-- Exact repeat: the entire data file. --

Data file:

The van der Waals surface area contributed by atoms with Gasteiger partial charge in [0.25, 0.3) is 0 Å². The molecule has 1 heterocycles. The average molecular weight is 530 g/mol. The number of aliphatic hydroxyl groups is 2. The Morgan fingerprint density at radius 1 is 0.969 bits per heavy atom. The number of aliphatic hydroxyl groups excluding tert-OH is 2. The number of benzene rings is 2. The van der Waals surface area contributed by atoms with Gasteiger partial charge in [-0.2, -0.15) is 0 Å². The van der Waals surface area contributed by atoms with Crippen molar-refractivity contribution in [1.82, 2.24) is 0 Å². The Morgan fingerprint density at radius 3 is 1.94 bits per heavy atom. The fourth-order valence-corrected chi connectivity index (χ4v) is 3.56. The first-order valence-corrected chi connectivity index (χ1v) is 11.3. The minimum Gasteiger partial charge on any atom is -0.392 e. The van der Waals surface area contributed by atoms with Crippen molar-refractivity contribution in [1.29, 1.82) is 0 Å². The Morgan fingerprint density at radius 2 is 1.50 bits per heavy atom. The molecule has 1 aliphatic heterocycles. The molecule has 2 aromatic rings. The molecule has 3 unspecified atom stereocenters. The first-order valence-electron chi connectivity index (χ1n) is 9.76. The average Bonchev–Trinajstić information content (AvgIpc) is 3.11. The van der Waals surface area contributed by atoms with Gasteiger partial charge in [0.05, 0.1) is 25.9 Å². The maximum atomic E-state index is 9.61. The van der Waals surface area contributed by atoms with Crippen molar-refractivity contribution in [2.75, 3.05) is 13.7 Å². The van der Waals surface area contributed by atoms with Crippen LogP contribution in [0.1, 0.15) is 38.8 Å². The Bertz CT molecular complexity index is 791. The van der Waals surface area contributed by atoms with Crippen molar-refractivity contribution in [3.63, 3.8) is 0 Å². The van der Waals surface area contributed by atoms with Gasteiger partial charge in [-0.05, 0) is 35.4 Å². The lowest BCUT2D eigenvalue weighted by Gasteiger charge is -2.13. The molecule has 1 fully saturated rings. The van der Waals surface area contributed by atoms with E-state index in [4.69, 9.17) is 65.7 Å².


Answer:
The van der Waals surface area contributed by atoms with Gasteiger partial charge in [0.25, 0.3) is 0 Å². The molecule has 1 heterocycles. The average molecular weight is 530 g/mol. The number of aliphatic hydroxyl groups is 2. The Morgan fingerprint density at radius 1 is 0.969 bits per heavy atom. The number of aliphatic hydroxyl groups excluding tert-OH is 2. The number of benzene rings is 2. The van der Waals surface area contributed by atoms with Gasteiger partial charge in [-0.2, -0.15) is 0 Å². The van der Waals surface area contributed by atoms with Crippen molar-refractivity contribution in [1.82, 2.24) is 0 Å². The Morgan fingerprint density at radius 3 is 1.94 bits per heavy atom. The fourth-order valence-corrected chi connectivity index (χ4v) is 3.56. The first-order valence-corrected chi connectivity index (χ1v) is 11.3. The minimum Gasteiger partial charge on any atom is -0.392 e. The van der Waals surface area contributed by atoms with Crippen molar-refractivity contribution in [1.29, 1.82) is 0 Å². The Morgan fingerprint density at radius 2 is 1.50 bits per heavy atom. The molecule has 1 aliphatic heterocycles. The molecule has 2 aromatic rings. The molecule has 3 unspecified atom stereocenters. The first-order valence-electron chi connectivity index (χ1n) is 9.76. The average Bonchev–Trinajstić information content (AvgIpc) is 3.11. The van der Waals surface area contributed by atoms with Gasteiger partial charge in [0.05, 0.1) is 25.9 Å². The maximum atomic E-state index is 9.61. The van der Waals surface area contributed by atoms with Crippen molar-refractivity contribution in [2.75, 3.05) is 13.7 Å². The van der Waals surface area contributed by atoms with Crippen LogP contribution in [0.1, 0.15) is 38.8 Å². The Bertz CT molecular complexity index is 791. The van der Waals surface area contributed by atoms with Crippen molar-refractivity contribution in [3.63, 3.8) is 0 Å². The van der Waals surface area contributed by atoms with Gasteiger partial charge in [-0.05, 0) is 35.4 Å². The lowest BCUT2D eigenvalue weighted by Gasteiger charge is -2.13. The molecule has 1 fully saturated rings. The van der Waals surface area contributed by atoms with E-state index in [4.69, 9.17) is 65.7 Å².